Low water pressure problems can stem from several sources, from clogs in your plumbing to an issue in the main line. You may have noticed low water pressure in the shower or at your sink taps. If so, troubleshooting what’s going on can take some time. You will probably need to contact the help of a professional to fix the low water pressure problem.
That said, there are many ways to increase water pressure and improve flow. Here is how to fix low water pressure in your house.
1. Check the main water line
If your home is connected to a municipal water line, this plumbing is subject to the same risks as any home. Though you can’t go exploring to see if there are leaks, clogs, buildup, or corrosion, you can contact your neighbours.
See if they are also experiencing low water pressure. If they are, that’s a sign that the problem isn’t likely exclusive to you and that your municipal water system needs a look.
2. Do a quality check on your well pump
Alternatively, if your home is connected to a well-drilled underground, you aren’t relying on municipal water. Low water pressure in this scenario could stem from a malfunctioning well pump. The good pump is what supplies water from the well to your home.
There are many types, from centrifugal-style to submersible and jet pumps. You may have the wrong type of pump for your good type, or it may be experiencing some sort of wear-and-tear issue.
3. Verify your main water valve is open
If you have recently had work done on your property, your main water valve may be partially closed. Every house has a main water valve near the water meter. It controls water flow into the home. Check to see if it’s open.
If it’s only partially, opens it all the way. This valve is easy to turn, and you don’t need to call a plumber if this is your low water pressure issue. However, if the regulator’s broken, that’s something you will need a plumber to handle.
4. Fix any plumbing leaks
Where you might lose water pressure is if damaged pipes are causing water to leak as it travels through. To check your main plumbing pipes, ensure all indoor faucets are turned off and then write down the number on your water meter. Wait two hours. Return to the water meter.
When there’s been an increase in the number, despite no water use on your part, you know a plumbing leak exists somewhere and that it’s time to contact a plumber.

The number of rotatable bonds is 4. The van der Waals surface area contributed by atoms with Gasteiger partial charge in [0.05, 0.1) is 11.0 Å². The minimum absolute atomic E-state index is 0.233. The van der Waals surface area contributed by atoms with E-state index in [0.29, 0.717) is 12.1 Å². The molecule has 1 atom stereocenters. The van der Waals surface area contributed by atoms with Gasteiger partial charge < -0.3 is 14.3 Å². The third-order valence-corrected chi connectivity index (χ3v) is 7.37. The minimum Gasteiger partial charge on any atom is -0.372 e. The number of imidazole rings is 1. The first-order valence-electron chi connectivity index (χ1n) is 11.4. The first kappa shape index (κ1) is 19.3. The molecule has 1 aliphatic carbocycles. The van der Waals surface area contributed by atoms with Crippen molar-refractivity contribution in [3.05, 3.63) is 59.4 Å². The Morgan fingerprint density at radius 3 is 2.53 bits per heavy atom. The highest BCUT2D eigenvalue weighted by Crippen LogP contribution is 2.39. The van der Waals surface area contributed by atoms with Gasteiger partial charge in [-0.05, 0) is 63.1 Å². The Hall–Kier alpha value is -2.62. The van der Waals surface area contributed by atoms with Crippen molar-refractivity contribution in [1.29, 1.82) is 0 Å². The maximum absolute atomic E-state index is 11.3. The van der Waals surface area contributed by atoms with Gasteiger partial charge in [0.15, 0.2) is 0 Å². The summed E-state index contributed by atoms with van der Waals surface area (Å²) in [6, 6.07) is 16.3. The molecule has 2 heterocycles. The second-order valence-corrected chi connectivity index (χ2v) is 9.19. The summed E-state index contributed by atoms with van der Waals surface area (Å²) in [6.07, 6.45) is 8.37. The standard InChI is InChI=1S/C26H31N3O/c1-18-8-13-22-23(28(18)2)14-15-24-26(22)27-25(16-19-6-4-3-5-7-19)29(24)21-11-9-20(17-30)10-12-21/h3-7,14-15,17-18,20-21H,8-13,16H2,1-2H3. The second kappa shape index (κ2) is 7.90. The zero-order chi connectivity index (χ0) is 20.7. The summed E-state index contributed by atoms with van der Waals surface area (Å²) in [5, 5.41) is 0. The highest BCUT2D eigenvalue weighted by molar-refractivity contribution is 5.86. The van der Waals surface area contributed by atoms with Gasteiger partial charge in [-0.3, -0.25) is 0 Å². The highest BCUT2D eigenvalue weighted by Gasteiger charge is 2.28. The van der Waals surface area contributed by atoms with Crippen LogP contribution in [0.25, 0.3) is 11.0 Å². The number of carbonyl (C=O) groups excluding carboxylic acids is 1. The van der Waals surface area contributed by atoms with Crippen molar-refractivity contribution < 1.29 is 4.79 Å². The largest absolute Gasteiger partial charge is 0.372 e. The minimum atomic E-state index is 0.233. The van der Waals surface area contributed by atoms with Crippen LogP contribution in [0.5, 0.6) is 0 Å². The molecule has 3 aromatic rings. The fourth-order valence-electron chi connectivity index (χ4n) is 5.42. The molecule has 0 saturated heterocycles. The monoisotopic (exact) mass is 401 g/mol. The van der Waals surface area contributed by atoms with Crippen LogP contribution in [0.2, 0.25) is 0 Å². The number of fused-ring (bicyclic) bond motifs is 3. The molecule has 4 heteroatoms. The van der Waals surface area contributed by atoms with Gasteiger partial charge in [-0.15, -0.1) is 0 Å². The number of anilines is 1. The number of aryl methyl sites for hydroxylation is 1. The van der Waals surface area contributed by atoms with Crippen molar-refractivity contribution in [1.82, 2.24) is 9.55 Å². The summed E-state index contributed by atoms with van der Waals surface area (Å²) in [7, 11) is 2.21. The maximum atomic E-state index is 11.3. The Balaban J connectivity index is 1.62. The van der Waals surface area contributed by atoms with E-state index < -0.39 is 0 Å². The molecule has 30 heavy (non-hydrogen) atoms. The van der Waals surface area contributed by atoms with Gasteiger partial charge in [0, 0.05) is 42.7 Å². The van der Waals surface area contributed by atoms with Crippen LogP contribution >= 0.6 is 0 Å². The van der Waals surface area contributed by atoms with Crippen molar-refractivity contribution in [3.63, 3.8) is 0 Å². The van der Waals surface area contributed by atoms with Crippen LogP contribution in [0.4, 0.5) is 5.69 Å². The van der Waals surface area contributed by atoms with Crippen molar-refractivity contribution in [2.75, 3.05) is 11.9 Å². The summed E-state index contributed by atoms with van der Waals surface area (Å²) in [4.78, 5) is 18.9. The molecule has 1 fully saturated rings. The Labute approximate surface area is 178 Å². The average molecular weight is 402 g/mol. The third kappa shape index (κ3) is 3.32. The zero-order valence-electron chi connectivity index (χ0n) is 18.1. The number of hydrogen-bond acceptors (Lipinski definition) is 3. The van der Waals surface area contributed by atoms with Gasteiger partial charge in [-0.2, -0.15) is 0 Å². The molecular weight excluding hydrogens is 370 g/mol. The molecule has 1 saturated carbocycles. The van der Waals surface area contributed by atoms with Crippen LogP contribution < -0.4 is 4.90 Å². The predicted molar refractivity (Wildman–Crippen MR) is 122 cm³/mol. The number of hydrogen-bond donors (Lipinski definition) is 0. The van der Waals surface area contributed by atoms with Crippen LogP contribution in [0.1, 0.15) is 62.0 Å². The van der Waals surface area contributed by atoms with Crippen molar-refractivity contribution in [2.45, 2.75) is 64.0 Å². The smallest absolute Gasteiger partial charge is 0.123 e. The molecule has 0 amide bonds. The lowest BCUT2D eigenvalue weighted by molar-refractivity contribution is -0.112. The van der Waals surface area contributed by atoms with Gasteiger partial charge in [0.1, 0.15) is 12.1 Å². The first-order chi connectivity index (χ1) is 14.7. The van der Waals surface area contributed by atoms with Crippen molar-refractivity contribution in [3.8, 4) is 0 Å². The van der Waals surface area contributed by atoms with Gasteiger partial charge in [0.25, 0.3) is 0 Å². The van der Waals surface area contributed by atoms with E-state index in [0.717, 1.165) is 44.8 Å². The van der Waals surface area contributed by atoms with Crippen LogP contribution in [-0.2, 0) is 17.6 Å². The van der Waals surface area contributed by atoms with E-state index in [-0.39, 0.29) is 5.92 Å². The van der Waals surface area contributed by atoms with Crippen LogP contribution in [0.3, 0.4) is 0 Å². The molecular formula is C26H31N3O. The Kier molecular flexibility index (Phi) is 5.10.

5. Service your water heater
You may notice no issues with water pressure on a cold, but when you flip it to hot water, there’s something wrong. That’s almost a sure sign the issue is not with water pressure and that it’s the water heater. There are a few things you can do. Check around the water heater for corroded pipes.
Check to make sure all valves supplying the water heater are fully open. There could also be sediment buildup in the heater that needs to be cleaned. You may wish to contact a professional to check and service your water heater.
6. Address problem areas
You may find water pressure is alright in your kitchen sink but not in your bathtub. If there is an inconsistency like this, the problem may not be related to the whole house. It may be something to do with a specific faucet or plumbing room.
You may want to individually explore water pressure issues in the shower, water pressure issues in the bathroom, or water pressure issues in the kitchen. These areas require examining the fixtures and verifying that nothing is interfering with water supply and distribution.
7. Check hard water buildup
Any clogging in your plumbing can cause low water pressure. If you have high levels of calcium, magnesium, and other minerals in the water, you have what’s called ‘hard water. Mineral deposits can sometimes be left behind in the pipes, leading to buildup and eventual blockages.
These minerals can also eat away at the pipes over time and cause damage. Test your water’s pH levels to see if there is a high amount of minerals. If so, the pipes will need to be cleaned out, and a water softener system can be installed to filter out excess mineral deposits.
8. Install a water pressure booster
Assuming there is no underlying water pressure problem that is unaddressed if it’s safe, a water pressure booster pump may be something to try. You will need a plumber to install the water pressure booster, and you can expect an increase in your utility bills.
However, these devices do improve water pressure. This is why homes far away from the main water line and uphill properties are often used when water pressure is a problem.